According to a USA Wrestling statement, “Early Friday afternoon, 2000 Olympic champion Rulon Gardner (Logan, Utah/Sunkist Kids) decided not to weigh in and enter the U.S. Olympic Team Trials at 120 kg/264.5 lbs. in Greco-Roman.  The weigh-in for his weight class was scheduled for 3:30p.m. CST at Carver-Hawkeye Arena in Iowa City, Iowa.”

The 40-year-old Gardner, who won gold in 2000 and bronze in 2004, had announced that he wanted to compete in this year’s Trials but would be forced to lose quite a bit of weight to make the 264.5-pound weight limit. Gardner’s story earned even more national attention when he appeared on NBC and told his story, which included him  participating in the network’s “Biggest Loser” program where he weighed as much as 475 pounds before the start of the show.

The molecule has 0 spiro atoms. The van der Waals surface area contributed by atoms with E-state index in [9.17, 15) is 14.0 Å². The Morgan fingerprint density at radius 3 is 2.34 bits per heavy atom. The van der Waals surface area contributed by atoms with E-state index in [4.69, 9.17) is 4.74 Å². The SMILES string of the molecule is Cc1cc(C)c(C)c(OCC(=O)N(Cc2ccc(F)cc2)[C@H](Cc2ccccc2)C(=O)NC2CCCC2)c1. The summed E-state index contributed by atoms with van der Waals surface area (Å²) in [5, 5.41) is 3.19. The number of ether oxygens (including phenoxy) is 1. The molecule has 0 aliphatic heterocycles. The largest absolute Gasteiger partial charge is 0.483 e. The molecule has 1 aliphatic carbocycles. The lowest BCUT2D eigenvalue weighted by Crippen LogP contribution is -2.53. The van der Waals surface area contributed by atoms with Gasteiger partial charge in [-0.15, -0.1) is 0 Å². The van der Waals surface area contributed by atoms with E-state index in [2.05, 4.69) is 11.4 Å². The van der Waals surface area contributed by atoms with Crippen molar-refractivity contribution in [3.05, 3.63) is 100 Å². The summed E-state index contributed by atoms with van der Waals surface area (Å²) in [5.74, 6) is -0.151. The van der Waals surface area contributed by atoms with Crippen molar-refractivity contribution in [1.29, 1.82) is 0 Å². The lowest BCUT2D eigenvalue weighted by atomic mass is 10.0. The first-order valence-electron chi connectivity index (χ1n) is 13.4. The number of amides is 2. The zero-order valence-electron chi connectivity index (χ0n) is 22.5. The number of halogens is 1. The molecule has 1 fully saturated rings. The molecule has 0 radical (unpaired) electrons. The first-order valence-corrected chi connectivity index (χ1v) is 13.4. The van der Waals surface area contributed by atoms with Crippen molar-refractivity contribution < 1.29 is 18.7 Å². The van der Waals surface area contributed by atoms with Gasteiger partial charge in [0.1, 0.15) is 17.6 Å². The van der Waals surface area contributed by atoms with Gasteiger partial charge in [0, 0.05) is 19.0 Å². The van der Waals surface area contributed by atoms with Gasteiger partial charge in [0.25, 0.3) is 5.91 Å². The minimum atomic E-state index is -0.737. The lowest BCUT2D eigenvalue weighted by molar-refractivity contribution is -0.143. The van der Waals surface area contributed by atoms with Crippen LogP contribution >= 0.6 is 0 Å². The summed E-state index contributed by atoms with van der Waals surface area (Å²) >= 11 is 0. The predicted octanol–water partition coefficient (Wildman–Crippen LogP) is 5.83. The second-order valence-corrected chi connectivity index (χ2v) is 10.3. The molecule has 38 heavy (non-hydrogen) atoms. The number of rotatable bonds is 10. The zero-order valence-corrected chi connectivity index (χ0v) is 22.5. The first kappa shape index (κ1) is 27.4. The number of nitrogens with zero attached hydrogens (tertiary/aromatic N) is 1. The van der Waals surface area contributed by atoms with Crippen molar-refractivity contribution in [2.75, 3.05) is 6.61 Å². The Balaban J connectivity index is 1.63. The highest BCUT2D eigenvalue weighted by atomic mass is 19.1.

“In the past year, Rulon Gardner decided to make a comeback in wrestling. We applaud him for his gallant effort and for his commitment to living a healthier lifestyle. The fact that he has become involved in our Greco-Roman program again has strengthened our national effort. He is a great champion and will continue to be an asset for USA Wrestling and Team USA through the Olympic Games and beyond,” said Rich Bender, USA Wrestling Executive Director.

“USA Wrestling respects his wishes not to speak about this matter today. More information on Gardner’s availability will be provided when available.”

 

Speaking of comebacks

Besides Gardner, at least three other former World or Olympic champions were expected to compete in this year’s Trials: three-time Olympian Dennis Hall and 2006 World champion Joe Warren in Greco and 2008 Olympic champion Henry Cejudo in freestyle.

For Cejudo, this Trials will be his first official competition since winning a gold medal at 121 pounds in Beijing nearly four years ago.

“Him and I had an agreement back in 2008,” said U.S. National coach Zeke Jones, who took over the program after the Beijing Games. “I wasn’t going to bother him about wrestling, but told when and if you come back then we will help you.